The advances that have been made in the management of the COVID-19 disease have been remarkable. There are multiple vaccines available that are among the most effective and the safest in medical history. There are also monoclonal antibody combination products that are effective for both the treatment and prevention of coronavirus infection. However, the continual emergence of mutant strains of the virus, that we refer to as variants, challenge the protection offered by vaccines and monoclonal antibody therapeutics.
Ideally, we should have antiviral drugs that can be taken as pills or tablets while at home to treat the infection or even prevent it. The one drug that is currently available, Remdesivir, is administered intravenously and is not a particularly potent treatment.
At the end of 2021, The Food and Drug Administration granted emergency use for two new drugs against the Sar-Cov-2 coronavirus, which is the cause of COVID-19.
Paxlovid is used as a combination of two drugs; nirmaltrevir and ritonavir. Nirmaltrevir, which does all the work in the combination, inhibits a critical protein of the coronavirus, the protease enzyme.
By inhibiting the protease, the drug prevents the replicating viruses from being able to assemble into new viruses (virions). This makes it impossible for the infection to spread throughout the body.
Ritonavir is an interesting part of this combination because it happens to be an HIV protease inhibitor. So why is it being used to treat a COVID-19 infection? In this case, a low dose of ritonavir slows the rate at which our bodies break down the nirmaltrevir.
This keeps the concentration of the nirmaltrevir higher for a longer period so that it is more effective in fighting coronavirus. This is the same way it is used in HIV and Hepatitis C treatment.
Indeed, when this drug combo is administered to a person infected with COVID-19, the amount of coronavirus detected in nasal swabs falls dramatically and rapidly and can no longer be detected within a few days. In Phase II/Phase III clinical trials, when paxlovid was administered within 3 days of COVID-19 symptoms, the risk of hospitalization or death was reduced by almost 90%! If the drug was administered up to 5 days after the onset of COVID-19 symptoms, the benefit from the drug was reduced but still rather significant.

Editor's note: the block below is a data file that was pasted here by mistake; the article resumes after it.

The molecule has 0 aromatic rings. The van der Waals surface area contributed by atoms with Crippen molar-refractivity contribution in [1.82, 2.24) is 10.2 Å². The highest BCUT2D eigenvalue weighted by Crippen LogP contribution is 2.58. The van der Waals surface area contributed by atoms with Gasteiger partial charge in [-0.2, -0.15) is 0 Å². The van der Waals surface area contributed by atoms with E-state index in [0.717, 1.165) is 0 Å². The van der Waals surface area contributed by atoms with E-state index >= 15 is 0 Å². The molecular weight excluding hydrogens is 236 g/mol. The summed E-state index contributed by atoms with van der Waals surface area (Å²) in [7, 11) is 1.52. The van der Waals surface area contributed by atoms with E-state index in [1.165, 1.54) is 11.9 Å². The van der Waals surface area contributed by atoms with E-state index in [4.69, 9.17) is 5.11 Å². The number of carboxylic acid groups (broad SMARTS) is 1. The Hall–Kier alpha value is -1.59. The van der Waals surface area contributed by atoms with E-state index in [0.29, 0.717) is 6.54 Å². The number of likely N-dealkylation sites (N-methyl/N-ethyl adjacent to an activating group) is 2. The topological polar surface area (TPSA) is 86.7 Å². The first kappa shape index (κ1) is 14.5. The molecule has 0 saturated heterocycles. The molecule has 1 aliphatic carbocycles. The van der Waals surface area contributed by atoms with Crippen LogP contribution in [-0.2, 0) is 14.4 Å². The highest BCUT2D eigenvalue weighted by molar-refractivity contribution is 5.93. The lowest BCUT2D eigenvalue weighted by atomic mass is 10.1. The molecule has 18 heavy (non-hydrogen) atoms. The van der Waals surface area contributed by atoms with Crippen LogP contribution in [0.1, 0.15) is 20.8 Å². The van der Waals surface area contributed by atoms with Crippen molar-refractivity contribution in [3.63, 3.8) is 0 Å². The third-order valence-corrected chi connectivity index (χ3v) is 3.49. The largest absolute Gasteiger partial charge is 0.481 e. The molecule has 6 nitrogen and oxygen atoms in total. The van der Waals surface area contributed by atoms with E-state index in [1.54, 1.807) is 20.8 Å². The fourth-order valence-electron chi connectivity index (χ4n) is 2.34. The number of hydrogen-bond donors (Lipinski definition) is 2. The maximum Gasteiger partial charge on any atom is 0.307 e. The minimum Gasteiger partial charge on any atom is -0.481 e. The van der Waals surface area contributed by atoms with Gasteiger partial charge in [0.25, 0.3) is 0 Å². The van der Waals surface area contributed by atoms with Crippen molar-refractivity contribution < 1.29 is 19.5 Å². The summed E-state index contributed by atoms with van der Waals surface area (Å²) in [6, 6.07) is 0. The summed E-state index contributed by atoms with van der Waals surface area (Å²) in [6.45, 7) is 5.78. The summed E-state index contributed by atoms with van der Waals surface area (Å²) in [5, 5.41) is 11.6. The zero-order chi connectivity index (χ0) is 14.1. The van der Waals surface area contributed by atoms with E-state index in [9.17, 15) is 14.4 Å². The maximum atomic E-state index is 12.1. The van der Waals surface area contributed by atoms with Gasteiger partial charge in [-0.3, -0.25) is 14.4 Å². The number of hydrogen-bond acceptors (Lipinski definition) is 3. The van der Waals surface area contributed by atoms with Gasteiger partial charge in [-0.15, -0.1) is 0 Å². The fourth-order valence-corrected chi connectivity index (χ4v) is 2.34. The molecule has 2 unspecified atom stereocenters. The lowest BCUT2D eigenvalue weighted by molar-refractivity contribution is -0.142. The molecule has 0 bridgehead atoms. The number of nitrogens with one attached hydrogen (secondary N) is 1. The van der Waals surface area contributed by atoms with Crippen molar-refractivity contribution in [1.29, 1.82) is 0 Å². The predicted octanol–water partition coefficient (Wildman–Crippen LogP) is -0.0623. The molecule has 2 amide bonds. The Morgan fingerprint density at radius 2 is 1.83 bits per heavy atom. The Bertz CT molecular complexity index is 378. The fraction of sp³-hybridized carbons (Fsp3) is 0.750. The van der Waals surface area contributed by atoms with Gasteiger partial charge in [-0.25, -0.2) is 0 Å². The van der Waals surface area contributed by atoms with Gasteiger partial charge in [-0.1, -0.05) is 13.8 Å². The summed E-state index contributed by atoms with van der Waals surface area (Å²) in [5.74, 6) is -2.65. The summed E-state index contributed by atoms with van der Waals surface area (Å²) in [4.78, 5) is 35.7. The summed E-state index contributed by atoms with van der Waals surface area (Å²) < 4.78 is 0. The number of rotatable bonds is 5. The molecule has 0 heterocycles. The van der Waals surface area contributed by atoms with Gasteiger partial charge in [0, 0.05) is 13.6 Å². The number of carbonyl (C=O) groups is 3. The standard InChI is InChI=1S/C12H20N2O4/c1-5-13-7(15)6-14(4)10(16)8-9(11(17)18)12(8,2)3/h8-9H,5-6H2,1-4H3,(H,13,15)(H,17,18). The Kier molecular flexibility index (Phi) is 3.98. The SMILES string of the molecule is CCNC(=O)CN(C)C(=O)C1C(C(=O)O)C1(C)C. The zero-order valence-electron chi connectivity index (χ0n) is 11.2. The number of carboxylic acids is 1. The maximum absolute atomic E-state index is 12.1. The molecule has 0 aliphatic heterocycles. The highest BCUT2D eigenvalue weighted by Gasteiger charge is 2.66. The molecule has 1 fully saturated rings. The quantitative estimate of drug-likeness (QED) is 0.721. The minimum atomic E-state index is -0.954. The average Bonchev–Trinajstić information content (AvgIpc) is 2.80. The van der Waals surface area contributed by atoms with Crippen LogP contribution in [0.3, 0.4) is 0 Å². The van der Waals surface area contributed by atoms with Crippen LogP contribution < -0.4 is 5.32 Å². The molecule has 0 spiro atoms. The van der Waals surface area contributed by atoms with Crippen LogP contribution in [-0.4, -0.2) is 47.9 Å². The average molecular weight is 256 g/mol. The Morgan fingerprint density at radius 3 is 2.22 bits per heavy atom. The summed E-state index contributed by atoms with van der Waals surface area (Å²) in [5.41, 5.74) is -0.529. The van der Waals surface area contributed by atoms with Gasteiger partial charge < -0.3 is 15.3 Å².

Molnupiravir is another oral treatment for COVID-19. When the coronavirus is copying its genetic material during replication, this drug forces lots of errors to be made, resulting in mutations.
This means the virus’s proteins are totally screwed up and are useless, so no new viruses can be produced. The latest results of molnupiravir were less encouraging than the early results from clinical trials, but in the final results, the drug reduced the risk of hospitalization and death by 30%. The benefit from this drug also depended on getting treatment early. While not the “slam-dunk” we were hoping for, this drug could have a benefit in improving COVID-19 outcomes.
One of the advantages of both these drugs is that, unlike the drug remdesivir, they are oral and do not have to be administered in a hospital or clinic. Your medical provider could call in a prescription to your pharmacy and you can start taking the drugs from home. Both are taken twice a day for five days.
Another advantage is that, unlike the monoclonal antibodies, these drugs should work against any of the variants, including Delta and Omicron. The Regeneron monoclonal antibody combo is effective against Delta but in laboratory studies, it has reduced activity against Omicron.
However, if you think these drugs are your escape from getting vaccinated, think again! Remember, just like with the monoclonal antibodies, both of these COVID-19 medications must be taken soon after the onset of symptoms to provide maximum benefit. You will need a medical provider to prescribe them and that may depend on the results of a COVID-19 test.
It may not be as simple to get the prescription as it may seem. The next question is, are the drugs available in the local pharmacies? And who will pay for the medication; your medical insurance? Another consideration that is important is the potential for a drug-drug interaction with Paxlovid, if you are taking other medications, mainly due to the use of Ritonavir.
While these drugs could be game-changers in fighting the pandemic, the most practical and cost-effective way to combat COVID-19 is to prevent it with vaccination (vaccines are free for everyone). The prevention of diseases is always superior to treating them after they occur.
(January 4, 2022 by Dr. Keith Crawford for Blackdoctor.org/Dr. Keith Crawford has over 25 years of experience in treatment of chronic infectious diseases, clinical and translational research.)